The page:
The complexity of the machine learning underpinning big data analytics means that transparency is another key issue. Not only can the opacity of the processing create problems for individuals whose data is being used, it can also lead to difficulties when obtaining meaningful consent to the processing of personal data. This problem is further complicated due to the experimental nature of big data analytics, which means it is not always practical to give consent at the outset.
Whilst the above provides a flavour of some of the concerns discussed at length in the ICO report, it seems appropriate for this update to conclude by focusing attention on the overall stance of the ICO on the subject. However, before doing so, it is worth very briefly mentioning the number of “compliance tools” suggested by the ICO. These are measures, such as anonymisation, designed to help organisations comply with their data protection obligations in a big data context.
As the recommendation of these tools would suggest, the ICO is clear in its view that it is not a case of big data or data. Rather, the ICO endorses the view that big data is compatible with current data protection legislation. It also recognises and accepts the many commercial benefits of big data analytics across vast swathes of the public and private sector. Nevertheless, there is no denying that the volume, variety and complexity of big data present numerous problems for organisations that must adhere to legislative obligations.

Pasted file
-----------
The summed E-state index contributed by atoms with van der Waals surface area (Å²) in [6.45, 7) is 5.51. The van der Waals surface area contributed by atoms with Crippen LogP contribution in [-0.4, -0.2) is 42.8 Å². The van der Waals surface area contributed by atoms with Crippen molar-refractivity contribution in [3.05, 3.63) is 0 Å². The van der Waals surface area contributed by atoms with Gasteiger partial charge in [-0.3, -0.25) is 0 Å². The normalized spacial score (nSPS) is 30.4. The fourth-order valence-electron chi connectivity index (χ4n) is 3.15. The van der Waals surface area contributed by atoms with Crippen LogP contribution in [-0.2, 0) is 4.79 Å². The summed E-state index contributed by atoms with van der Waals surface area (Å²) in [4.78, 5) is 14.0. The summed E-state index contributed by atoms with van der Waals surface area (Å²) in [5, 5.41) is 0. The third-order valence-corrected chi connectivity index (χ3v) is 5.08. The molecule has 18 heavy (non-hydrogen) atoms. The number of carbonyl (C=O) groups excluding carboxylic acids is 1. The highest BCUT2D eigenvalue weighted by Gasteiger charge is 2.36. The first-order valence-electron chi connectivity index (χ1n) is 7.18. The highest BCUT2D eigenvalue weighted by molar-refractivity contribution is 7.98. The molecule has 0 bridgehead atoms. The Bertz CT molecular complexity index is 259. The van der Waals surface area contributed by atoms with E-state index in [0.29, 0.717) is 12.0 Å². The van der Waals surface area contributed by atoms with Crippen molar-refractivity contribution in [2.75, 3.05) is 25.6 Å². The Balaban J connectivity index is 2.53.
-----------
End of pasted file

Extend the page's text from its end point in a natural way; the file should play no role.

The ICO’s focus is very much on how big data analytics and data protection can co-exist harmoniously. Data protection is not a blockade to big data analytics. Instead, a sensible, well managed and pragmatic approach is encouraged towards meeting data protection requirements and upholding key principles such as fairness and transparency.
How the ICO manages the tension between big data and the obligations on business to protect personal data under the GDPR will be one the ICO’s biggest challenges in the years ahead, especially after Brexit when the British Government will have greater freedom to legislate in this area. It is important for industry that the ICO, in managing that tension, does not implement the GDPR in such a way that it threatens to stifle innovation and the enormous potential commercial and social benefits that big data can deliver on.
A Big Read and I hope you found it informative.